“A billing unit will be created within in-patient facilities to cost services and, if necessary, issue receipts...The scope of billing will be subsequently expanded to receive and receipt voluntary payments.” Such arrangements in other sectors are termed “self-reliance” by the PA regime.
The government is going to generate revenue at the national level by withdrawing tax subsidies on health insurance schemes and by “specific taxes on substances injurious to health” (such as tobacco, liquor, leaded petrol). These are not serious proposals to provide the massive resources needed to overhaul the health system and deal with the grave health crisis in Sri Lanka.
Implementation of the PTF proposals will lead to the shutdown of hospitals and pave the way for the spread of private hospitals. The PTF report speaks of encouraging proposals for the “independent development of the private sector health care delivery system”.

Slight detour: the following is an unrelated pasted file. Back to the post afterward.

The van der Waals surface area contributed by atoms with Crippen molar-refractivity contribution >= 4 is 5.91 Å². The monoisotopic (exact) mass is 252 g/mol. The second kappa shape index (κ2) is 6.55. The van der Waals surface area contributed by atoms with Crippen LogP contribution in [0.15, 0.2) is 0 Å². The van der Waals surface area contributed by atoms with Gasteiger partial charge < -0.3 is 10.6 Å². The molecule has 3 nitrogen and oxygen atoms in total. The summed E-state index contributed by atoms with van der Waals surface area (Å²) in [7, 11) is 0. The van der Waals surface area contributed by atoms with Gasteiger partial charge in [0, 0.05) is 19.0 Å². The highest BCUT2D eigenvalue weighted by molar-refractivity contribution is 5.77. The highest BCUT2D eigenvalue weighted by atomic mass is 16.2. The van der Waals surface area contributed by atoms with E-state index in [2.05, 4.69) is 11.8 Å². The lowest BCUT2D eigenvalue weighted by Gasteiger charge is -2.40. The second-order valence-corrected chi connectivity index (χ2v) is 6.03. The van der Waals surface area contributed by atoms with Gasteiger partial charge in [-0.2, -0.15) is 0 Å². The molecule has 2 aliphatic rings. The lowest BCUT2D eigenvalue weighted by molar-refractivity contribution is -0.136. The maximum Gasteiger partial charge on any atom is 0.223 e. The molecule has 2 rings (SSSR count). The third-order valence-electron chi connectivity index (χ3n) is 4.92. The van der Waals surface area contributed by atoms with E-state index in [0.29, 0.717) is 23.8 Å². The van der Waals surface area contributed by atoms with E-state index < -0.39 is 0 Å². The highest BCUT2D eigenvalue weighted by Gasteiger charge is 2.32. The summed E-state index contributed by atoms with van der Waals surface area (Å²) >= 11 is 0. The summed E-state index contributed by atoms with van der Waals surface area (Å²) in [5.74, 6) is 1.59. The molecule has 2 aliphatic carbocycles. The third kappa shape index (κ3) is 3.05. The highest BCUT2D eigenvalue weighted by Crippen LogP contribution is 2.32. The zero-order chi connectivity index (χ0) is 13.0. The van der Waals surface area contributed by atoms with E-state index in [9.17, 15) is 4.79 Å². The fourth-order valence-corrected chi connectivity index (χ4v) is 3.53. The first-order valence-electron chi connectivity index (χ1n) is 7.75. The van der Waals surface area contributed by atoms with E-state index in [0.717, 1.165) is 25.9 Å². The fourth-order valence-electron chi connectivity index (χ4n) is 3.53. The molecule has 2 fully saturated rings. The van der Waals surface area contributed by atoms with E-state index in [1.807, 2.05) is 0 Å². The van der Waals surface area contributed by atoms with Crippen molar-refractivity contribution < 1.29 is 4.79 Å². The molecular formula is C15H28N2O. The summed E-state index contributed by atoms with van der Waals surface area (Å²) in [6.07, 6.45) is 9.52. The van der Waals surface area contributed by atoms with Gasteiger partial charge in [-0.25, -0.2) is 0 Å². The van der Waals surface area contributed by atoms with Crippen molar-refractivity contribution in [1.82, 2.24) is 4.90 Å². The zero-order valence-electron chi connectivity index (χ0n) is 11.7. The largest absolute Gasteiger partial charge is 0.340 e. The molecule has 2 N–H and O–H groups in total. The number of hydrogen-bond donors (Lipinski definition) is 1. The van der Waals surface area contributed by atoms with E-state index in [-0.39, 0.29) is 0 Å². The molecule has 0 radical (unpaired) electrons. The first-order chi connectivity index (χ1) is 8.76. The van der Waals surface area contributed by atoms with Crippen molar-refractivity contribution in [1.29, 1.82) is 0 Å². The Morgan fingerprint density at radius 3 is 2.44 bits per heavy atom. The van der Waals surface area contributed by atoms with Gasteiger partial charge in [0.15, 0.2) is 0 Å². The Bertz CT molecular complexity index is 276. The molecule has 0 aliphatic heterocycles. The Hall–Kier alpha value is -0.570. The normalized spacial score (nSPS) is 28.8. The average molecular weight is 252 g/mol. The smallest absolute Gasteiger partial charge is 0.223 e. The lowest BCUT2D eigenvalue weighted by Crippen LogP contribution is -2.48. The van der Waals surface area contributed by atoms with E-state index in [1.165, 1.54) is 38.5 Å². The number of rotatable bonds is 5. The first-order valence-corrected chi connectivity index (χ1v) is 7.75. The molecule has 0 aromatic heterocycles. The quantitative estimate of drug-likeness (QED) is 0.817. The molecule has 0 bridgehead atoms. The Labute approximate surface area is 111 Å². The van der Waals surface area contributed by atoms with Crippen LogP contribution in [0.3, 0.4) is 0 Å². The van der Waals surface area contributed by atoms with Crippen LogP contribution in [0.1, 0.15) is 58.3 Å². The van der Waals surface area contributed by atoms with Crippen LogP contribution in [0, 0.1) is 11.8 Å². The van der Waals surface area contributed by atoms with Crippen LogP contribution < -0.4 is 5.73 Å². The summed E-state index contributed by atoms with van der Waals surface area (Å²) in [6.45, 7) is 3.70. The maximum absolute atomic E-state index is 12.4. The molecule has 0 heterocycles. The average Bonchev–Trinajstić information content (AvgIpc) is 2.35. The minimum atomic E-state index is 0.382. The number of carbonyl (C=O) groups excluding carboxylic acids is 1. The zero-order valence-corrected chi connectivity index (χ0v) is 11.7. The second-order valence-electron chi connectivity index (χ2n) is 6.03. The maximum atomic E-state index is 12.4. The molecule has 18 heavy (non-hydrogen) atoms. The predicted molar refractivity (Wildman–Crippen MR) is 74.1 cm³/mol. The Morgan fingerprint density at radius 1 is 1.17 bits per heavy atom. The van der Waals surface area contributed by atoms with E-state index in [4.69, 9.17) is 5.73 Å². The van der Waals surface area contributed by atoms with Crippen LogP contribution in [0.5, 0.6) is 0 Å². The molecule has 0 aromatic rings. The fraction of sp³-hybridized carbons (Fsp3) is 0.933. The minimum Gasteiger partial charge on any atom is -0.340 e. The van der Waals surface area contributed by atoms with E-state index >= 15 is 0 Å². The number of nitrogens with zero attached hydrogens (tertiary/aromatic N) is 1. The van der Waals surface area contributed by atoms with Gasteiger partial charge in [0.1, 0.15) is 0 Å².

Already the government has given free trade zones tax concessions to set up private hospitals. Transnationals are on the lookout for new opportunities in this sector. A well-known Indian conglomerate, Appalo Hospitals, has received permission to set up a hospital in Colombo, and there is also a move to set up a private medical college by a UK investor.
Free health care is one of the main benefits the poor in the country have enjoyed. It is now being wiped out by the Sri Lankan regime in order to make the health service a profit-making “industry” at the expense of poor.